Written by Sara K

Front Office - Health For Life North Mesa

health for life patient consultant christian

Contributing editor Christian B

Patient Consultant - Health For Life North 

 

 

SOURCES:

“Acetylcholine: A Representative Small Molecule Neurotransmitter.” Williams College Neuroscience, 1998, web.williams.edu/imput/synapse/pages/IA1.htm. Accessed 24 Sept. 2017.

Blesching, Uwe. The cannabis health index: combining the science of medical marijuana with mindfulness techniques to heal 100 chronic symptoms and diseases. Berkeley, CA, North Atlantic Books, 2015.

Eubanks, L. M., Rogers, C. J., Beuscher, A. E., Koob, G. F., Olson, A. J., Dickerson, T. J., & Janda, K. D. (2006). A Molecular Link Between the Active Component of Marijuana and Alzheimer’s Disease Pathology. Molecular Pharmaceutics, 3(6), 773–777. Retrieved from https://www.ncbi.nlm.nih.gov/pmc/articles/PMC2562334/.

“How Does Nicotine Act in the Brain?” NIDA for Teens, National Institute of Heath, 16 Sept. 2017, teens.drugabuse.gov/teachers/mind-over-matter/nicotine/how-does-nicotine-act-brain. Accessed 24 Sept. 2017.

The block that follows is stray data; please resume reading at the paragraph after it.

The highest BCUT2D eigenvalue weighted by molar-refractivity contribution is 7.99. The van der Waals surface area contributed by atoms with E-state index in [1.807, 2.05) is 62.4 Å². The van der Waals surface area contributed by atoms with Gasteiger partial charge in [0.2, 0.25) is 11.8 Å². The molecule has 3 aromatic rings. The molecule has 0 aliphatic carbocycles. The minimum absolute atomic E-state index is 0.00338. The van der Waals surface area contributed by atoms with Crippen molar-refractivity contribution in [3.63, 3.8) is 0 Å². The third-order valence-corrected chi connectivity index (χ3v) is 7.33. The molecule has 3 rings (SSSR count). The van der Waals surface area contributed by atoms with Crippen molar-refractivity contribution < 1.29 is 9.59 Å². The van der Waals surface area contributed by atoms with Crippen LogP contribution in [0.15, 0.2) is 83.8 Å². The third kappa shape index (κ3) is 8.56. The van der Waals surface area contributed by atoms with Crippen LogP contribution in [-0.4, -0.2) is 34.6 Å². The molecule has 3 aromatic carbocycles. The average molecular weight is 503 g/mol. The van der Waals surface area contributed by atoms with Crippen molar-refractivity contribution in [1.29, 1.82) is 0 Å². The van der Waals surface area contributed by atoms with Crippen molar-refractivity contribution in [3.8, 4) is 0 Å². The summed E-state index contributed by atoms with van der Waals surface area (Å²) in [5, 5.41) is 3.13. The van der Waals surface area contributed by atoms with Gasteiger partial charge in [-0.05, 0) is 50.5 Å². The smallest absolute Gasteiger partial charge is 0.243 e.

Myers, C. E. (2006). Memory Loss and the Brain. Retrieved September 24, 2017, from http://www.memorylossonline.com/glossary/acetylcholine.html

Newberg, A.b, and J Iversen. “The neural basis of the complex mental task of meditation: neurotransmitter and neurochemical considerations.” Medical Hypotheses, vol. 61, no. 2, 2003, pp. 282–291., doi:10.1016/s0306-9877(03)00175-0.

“Office of Dietary Supplements - Choline.” NIH Office of Dietary Supplements, U.S. Department of Health and Human Services, ods.od.nih.gov/factsheets/Choline-HealthProfessional/. Accessed 24 Sept. 2017.